Post Author: Janessa Chastain
I’m sure it’s not what our church leadership intends, but I have developed a reflexive twitch of annoyance whenever I hear the words “Sabbath rest” or “self-care.” I’m not a martyr pastor who thinks the church can’t exist without me – my ego isn’t healthy enough for that. I just believe we need to reframe the conversation so that our conversations about Sabbath and self-care reflect the spiritual diversity of our clergy siblings.
Early in my ministry at my first church, my senior pastor suggested that my Sabbath day should be spent in silence and reflection because I spend the rest of my week being a talkative extrovert. I took the kind hint and stopped chatting with him as often, but it also made me think about how we talk about the practice of Sabbath. When I attend clergy gatherings, conferences, or annual conferences, they often talk about ways to deepen our spiritual practices. We hear stories of silent retreats, days spent hiking alone listening to God, setting aside time for prayer and meditation in silence and solitude. All beautiful, important parts of a well-rounded spiritual life, all assuming that I am drained by the time I spend around other people.
I think the unique solitude of singleness is sometimes lost in the larger conversations about the loneliness that clergy often face. I have lived alone most of my clergy life. I’m a single clergy woman living in a new state without family nearby. I am working on creating meaningful friendships, and I’m grateful for those I already have, but making friends is really difficult. Until I got a roommate, I spent almost every day after work without anyone to talk to (other than my dog.) I prefer to spend my Sabbath days seeking out community, finding energy in the people around me, and hearing God’s voice through the voices I encounter. I use my days off to visit friends in other cities, have long phone conversations with friends across the country, or connect on social media with friends around the world.
When evenings away from work stretch into days off without meaningful social interaction, I begin to forget what God sounds like. My world becomes a little dimmer and, when this stretches on for months as it did in my first year of ministry, I risk becoming overwhelmed in my depression. Spending time with others isn’t a way to ignore my thoughts and struggles; it’s a way to process and release them so I won’t become weighed down. A spiritual director, and/or a therapist, helps immensely. But so does being in meaningful relationship with people I’m not paying.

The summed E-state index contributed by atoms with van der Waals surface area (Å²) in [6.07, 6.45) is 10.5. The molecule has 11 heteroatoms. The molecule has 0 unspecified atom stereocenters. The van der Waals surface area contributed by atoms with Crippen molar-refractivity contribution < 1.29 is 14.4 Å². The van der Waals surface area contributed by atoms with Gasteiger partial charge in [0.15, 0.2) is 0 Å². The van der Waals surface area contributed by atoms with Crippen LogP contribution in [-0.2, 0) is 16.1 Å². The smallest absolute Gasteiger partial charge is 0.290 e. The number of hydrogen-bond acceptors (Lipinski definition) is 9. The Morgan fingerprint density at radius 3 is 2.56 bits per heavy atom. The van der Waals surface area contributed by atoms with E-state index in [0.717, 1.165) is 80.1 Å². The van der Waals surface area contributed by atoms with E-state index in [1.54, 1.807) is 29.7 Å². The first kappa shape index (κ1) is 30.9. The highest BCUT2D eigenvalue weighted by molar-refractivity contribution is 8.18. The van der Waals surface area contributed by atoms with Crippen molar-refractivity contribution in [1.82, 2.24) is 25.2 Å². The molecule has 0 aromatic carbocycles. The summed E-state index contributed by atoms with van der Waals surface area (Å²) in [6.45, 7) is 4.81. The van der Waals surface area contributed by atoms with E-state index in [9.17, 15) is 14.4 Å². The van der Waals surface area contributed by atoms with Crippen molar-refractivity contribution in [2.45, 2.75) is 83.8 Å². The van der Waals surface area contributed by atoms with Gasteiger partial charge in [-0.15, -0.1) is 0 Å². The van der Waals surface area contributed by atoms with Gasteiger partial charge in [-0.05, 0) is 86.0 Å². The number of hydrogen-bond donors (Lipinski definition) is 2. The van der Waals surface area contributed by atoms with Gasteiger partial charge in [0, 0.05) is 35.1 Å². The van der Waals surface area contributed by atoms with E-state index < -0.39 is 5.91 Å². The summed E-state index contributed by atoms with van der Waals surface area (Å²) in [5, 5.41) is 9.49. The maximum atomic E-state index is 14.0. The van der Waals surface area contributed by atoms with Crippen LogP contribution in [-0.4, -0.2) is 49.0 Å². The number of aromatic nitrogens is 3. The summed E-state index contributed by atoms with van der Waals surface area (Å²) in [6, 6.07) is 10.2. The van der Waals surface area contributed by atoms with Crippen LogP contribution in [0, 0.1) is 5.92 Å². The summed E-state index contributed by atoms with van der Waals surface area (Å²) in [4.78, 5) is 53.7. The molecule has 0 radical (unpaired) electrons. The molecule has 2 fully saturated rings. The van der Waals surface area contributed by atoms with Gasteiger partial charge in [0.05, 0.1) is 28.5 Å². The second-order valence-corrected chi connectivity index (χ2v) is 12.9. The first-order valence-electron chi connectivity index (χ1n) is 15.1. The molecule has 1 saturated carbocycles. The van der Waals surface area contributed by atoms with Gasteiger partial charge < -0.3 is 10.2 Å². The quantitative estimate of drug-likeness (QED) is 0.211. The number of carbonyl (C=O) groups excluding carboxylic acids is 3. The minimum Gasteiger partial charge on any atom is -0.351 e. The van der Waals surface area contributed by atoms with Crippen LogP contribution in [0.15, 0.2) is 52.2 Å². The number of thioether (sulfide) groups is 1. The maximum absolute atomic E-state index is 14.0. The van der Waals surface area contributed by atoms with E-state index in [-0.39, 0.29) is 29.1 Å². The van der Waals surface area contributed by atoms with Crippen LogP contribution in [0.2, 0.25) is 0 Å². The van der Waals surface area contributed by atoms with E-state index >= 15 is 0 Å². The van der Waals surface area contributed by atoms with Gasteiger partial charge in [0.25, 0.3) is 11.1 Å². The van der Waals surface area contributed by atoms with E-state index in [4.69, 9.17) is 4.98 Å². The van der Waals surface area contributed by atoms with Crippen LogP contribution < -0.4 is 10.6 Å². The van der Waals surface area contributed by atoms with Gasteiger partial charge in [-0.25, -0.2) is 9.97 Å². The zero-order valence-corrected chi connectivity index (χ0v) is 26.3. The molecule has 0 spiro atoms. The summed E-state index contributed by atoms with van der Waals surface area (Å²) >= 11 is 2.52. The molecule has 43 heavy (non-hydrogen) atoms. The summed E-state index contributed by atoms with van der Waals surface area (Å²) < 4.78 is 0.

I’m grateful for my friends who receive my “feelings dumps” with grace and love. I’m very grateful for my roommate who puts up with the “bad day” rants. I wouldn’t survive ministry without my mom, who will let me call and talk at her like the external processor that I am. I apologize to my dates who would rather have light and fluffy conversations when I really want to talk about the fascinating new contextualization of Eve that I found in my exegetical work. I don’t blame you for not calling me back. I blame the lack of Sabbath spiritual practice for extroverts.
What I crave most is a spiritual practice that surrounds me with other people as we seek to deepen our faith together. I want to pray with people who will teach me new ways to talk with God. I attend prayer groups and lead Bible studies at my churches, but that is not a Sabbath experience. I can learn, grow, and hear from God in awe-bringing ways at these gatherings, but I am still the pastor and leader. For me, the alternative to time with parishioners is not time spent alone. I crave more spiritual depth in my Sabbath, but this extrovert cannot adopt an introvert’s faith practice.
My friends, I do not come with any wise advice because I’m still seeking. Every year I set a resolution to be better about my spiritual practices. As another New Year begins, I know that will be my resolution again. I keep saying I’m going to reach out to a local synagogue and see if they’d be comfortable with me joining them for worship and Torah study. Perhaps if I tell all of you, I’ll actually do it. Yet I still don’t know how to tap into those deep, beautiful spiritual practices of our ancient traditions without feeling even more isolated at the end.
I do know that championing “getting away from all the noise” for Sabbath assumes that there isn’t anyone among us who sits in the loneliness of silence far too often. So let’s begin to open the conversation to new ideas, new visions of how God calls us into Sabbath, and sharing the ways that my fellow extroverts create spiritual practices and faith-filled renewal.
Janessa Chastain is a United Methodist pastor from the Desert Southwest Conference and is currently serving as the pastor at Grace United Methodist in Mesa, AZ. She has not perfectly mastered the art of not talking too much (she’s a lot better though!) but has decided to pretend that others find it endearing.
Image by: Konstantin Stepanov
Used with permission